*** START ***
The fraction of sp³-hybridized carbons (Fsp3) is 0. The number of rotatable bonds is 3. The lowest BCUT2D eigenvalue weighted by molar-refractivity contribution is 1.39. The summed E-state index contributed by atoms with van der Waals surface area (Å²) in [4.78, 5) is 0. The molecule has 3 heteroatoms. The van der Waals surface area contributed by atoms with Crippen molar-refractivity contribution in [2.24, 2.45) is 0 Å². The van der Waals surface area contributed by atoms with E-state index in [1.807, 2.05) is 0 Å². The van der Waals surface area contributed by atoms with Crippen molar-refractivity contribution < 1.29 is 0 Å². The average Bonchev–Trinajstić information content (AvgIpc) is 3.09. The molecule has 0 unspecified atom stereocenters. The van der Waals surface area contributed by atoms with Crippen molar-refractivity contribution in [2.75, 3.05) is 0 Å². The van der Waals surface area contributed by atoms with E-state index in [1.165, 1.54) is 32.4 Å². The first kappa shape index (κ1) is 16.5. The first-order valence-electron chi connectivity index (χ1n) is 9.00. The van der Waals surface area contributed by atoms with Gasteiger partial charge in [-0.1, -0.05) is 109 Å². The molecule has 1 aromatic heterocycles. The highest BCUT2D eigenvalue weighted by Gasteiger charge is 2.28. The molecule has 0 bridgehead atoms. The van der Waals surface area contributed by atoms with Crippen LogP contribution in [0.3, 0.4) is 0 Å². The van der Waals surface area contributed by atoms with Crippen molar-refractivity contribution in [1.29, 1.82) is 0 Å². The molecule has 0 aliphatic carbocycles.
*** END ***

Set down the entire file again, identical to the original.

The fraction of sp³-hybridized carbons (Fsp3) is 0. The number of rotatable bonds is 3. The lowest BCUT2D eigenvalue weighted by molar-refractivity contribution is 1.39. The summed E-state index contributed by atoms with van der Waals surface area (Å²) in [4.78, 5) is 0. The molecule has 3 heteroatoms. The van der Waals surface area contributed by atoms with Crippen molar-refractivity contribution in [2.24, 2.45) is 0 Å². The van der Waals surface area contributed by atoms with E-state index in [1.807, 2.05) is 0 Å². The van der Waals surface area contributed by atoms with Crippen molar-refractivity contribution < 1.29 is 0 Å². The average Bonchev–Trinajstić information content (AvgIpc) is 3.09. The molecule has 0 unspecified atom stereocenters. The van der Waals surface area contributed by atoms with Crippen molar-refractivity contribution in [2.75, 3.05) is 0 Å². The van der Waals surface area contributed by atoms with E-state index in [1.165, 1.54) is 32.4 Å². The first kappa shape index (κ1) is 16.5. The first-order valence-electron chi connectivity index (χ1n) is 9.00. The van der Waals surface area contributed by atoms with Gasteiger partial charge in [-0.1, -0.05) is 109 Å². The molecule has 1 aromatic heterocycles. The highest BCUT2D eigenvalue weighted by Gasteiger charge is 2.28. The molecule has 0 bridgehead atoms. The van der Waals surface area contributed by atoms with Crippen LogP contribution in [0.3, 0.4) is 0 Å². The van der Waals surface area contributed by atoms with Crippen molar-refractivity contribution in [1.29, 1.82) is 0 Å². The molecule has 0 aliphatic carbocycles.